Generalization and Dilution of Association Results from European GWAS in Populations of Non-European Ancestry: The PAGE Study

Christopher S. Carlson, Tara C. Matise, Kari E. North, Christopher A. Haiman, Megan D. Fesinmeyer, Steven Buyske, Fredrick R. Schumacher, Ulrike Peters, Nora Franceschini, Marylyn Deriggi Ritchie, David J. Duggan, Kylee L. Spencer, Logan Dumitrescu, Charles B. Eaton, Fridtjof Thomas, Alicia Young, Cara Carty, Gerardo Heiss, Loic Le Marchand, Dana C. CrawfordLucia A. Hindorff, Charles L. Kooperberg

Research output: Contribution to journalArticle

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Abstract

The vast majority of genome-wide association study (GWAS) findings reported to date are from populations with European Ancestry (EA), and it is not yet clear how broadly the genetic associations described will generalize to populations of diverse ancestry. The Population Architecture Using Genomics and Epidemiology (PAGE) study is a consortium of multi-ancestry, population-based studies formed with the objective of refining our understanding of the genetic architecture of common traits emerging from GWAS. In the present analysis of five common diseases and traits, including body mass index, type 2 diabetes, and lipid levels, we compare direction and magnitude of effects for GWAS-identified variants in multiple non-EA populations against EA findings. We demonstrate that, in all populations analyzed, a significant majority of GWAS-identified variants have allelic associations in the same direction as in EA, with none showing a statistically significant effect in the opposite direction, after adjustment for multiple testing. However, 25% of tagSNPs identified in EA GWAS have significantly different effect sizes in at least one non-EA population, and these differential effects were most frequent in African Americans where all differential effects were diluted toward the null. We demonstrate that differential LD between tagSNPs and functional variants within populations contributes significantly to dilute effect sizes in this population. Although most variants identified from GWAS in EA populations generalize to all non-EA populations assessed, genetic models derived from GWAS findings in EA may generate spurious results in non-EA populations due to differential effect sizes. Regardless of the origin of the differential effects, caution should be exercised in applying any genetic risk prediction model based on tagSNPs outside of the ancestry group in which it was derived. Models based directly on functional variation may generalize more robustly, but the identification of functional variants remains challenging.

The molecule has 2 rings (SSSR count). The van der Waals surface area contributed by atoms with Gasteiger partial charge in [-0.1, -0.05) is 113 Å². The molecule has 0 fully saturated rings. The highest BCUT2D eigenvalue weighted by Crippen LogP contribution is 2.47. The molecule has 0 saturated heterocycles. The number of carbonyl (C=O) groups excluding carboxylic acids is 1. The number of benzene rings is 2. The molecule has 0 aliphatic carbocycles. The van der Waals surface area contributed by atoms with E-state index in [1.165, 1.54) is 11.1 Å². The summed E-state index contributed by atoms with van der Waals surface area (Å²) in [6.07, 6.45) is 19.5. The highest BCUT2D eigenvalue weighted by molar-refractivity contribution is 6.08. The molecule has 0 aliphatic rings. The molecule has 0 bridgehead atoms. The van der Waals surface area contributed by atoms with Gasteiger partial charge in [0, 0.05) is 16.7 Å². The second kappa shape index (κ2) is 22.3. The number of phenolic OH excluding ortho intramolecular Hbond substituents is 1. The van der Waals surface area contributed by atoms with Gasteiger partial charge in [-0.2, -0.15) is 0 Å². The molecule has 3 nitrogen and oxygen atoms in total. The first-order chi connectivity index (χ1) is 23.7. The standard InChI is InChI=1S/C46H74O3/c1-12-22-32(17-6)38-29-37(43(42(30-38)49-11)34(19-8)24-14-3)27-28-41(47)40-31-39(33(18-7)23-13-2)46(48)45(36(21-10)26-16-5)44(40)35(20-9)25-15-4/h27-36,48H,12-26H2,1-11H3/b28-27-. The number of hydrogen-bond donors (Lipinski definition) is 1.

Original languageEnglish (US)
Article numbere1001661
JournalPLoS biology
Volume11
Issue number9
DOIs
StatePublished - Jan 1 2013

Fingerprint

Epidemiology
Genome-Wide Association Study
Genomics
Dilution
epidemiology
ancestry
Genes
genomics
Population
Medical problems
genome-wide association study
Refining
Genetic Models
Population Genetics
Population Density
African Americans
Lipids
Type 2 Diabetes Mellitus
refining
Body Mass Index

All Science Journal Classification (ASJC) codes

  • Neuroscience(all)
  • Biochemistry, Genetics and Molecular Biology(all)
  • Immunology and Microbiology(all)
  • Agricultural and Biological Sciences(all)

Cite this

Carlson, C. S., Matise, T. C., North, K. E., Haiman, C. A., Fesinmeyer, M. D., Buyske, S., ... Kooperberg, C. L. (2013). Generalization and Dilution of Association Results from European GWAS in Populations of Non-European Ancestry: The PAGE Study. PLoS biology, 11(9), [e1001661]. https://doi.org/10.1371/journal.pbio.1001661
Carlson, Christopher S. ; Matise, Tara C. ; North, Kari E. ; Haiman, Christopher A. ; Fesinmeyer, Megan D. ; Buyske, Steven ; Schumacher, Fredrick R. ; Peters, Ulrike ; Franceschini, Nora ; Ritchie, Marylyn Deriggi ; Duggan, David J. ; Spencer, Kylee L. ; Dumitrescu, Logan ; Eaton, Charles B. ; Thomas, Fridtjof ; Young, Alicia ; Carty, Cara ; Heiss, Gerardo ; Le Marchand, Loic ; Crawford, Dana C. ; Hindorff, Lucia A. ; Kooperberg, Charles L. / Generalization and Dilution of Association Results from European GWAS in Populations of Non-European Ancestry : The PAGE Study. In: PLoS biology. 2013 ; Vol. 11, No. 9.